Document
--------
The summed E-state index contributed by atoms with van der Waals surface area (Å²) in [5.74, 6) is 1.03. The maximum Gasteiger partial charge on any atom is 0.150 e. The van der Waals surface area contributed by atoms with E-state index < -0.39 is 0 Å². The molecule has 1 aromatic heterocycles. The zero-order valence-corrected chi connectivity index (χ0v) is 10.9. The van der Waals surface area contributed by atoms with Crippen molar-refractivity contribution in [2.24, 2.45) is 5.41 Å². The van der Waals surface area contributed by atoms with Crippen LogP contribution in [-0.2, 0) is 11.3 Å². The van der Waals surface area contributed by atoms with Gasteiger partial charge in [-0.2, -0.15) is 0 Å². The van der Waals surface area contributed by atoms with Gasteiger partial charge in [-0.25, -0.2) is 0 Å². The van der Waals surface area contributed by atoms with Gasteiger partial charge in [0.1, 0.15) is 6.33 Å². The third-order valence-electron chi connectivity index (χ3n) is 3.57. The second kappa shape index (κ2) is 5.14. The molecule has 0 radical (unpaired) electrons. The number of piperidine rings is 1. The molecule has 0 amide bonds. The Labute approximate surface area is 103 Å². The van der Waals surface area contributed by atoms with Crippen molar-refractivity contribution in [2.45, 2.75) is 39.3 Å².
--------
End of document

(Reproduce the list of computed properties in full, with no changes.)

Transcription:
The summed E-state index contributed by atoms with van der Waals surface area (Å²) in [5.74, 6) is 1.03. The maximum Gasteiger partial charge on any atom is 0.150 e. The van der Waals surface area contributed by atoms with E-state index < -0.39 is 0 Å². The molecule has 1 aromatic heterocycles. The zero-order valence-corrected chi connectivity index (χ0v) is 10.9. The van der Waals surface area contributed by atoms with Crippen molar-refractivity contribution in [2.24, 2.45) is 5.41 Å². The van der Waals surface area contributed by atoms with Crippen LogP contribution in [-0.2, 0) is 11.3 Å². The van der Waals surface area contributed by atoms with Gasteiger partial charge in [-0.2, -0.15) is 0 Å². The van der Waals surface area contributed by atoms with Gasteiger partial charge in [-0.25, -0.2) is 0 Å². The van der Waals surface area contributed by atoms with Gasteiger partial charge in [0.1, 0.15) is 6.33 Å². The third-order valence-electron chi connectivity index (χ3n) is 3.57. The second kappa shape index (κ2) is 5.14. The molecule has 0 radical (unpaired) electrons. The number of piperidine rings is 1. The molecule has 0 amide bonds. The Labute approximate surface area is 103 Å². The van der Waals surface area contributed by atoms with Crippen molar-refractivity contribution in [2.45, 2.75) is 39.3 Å².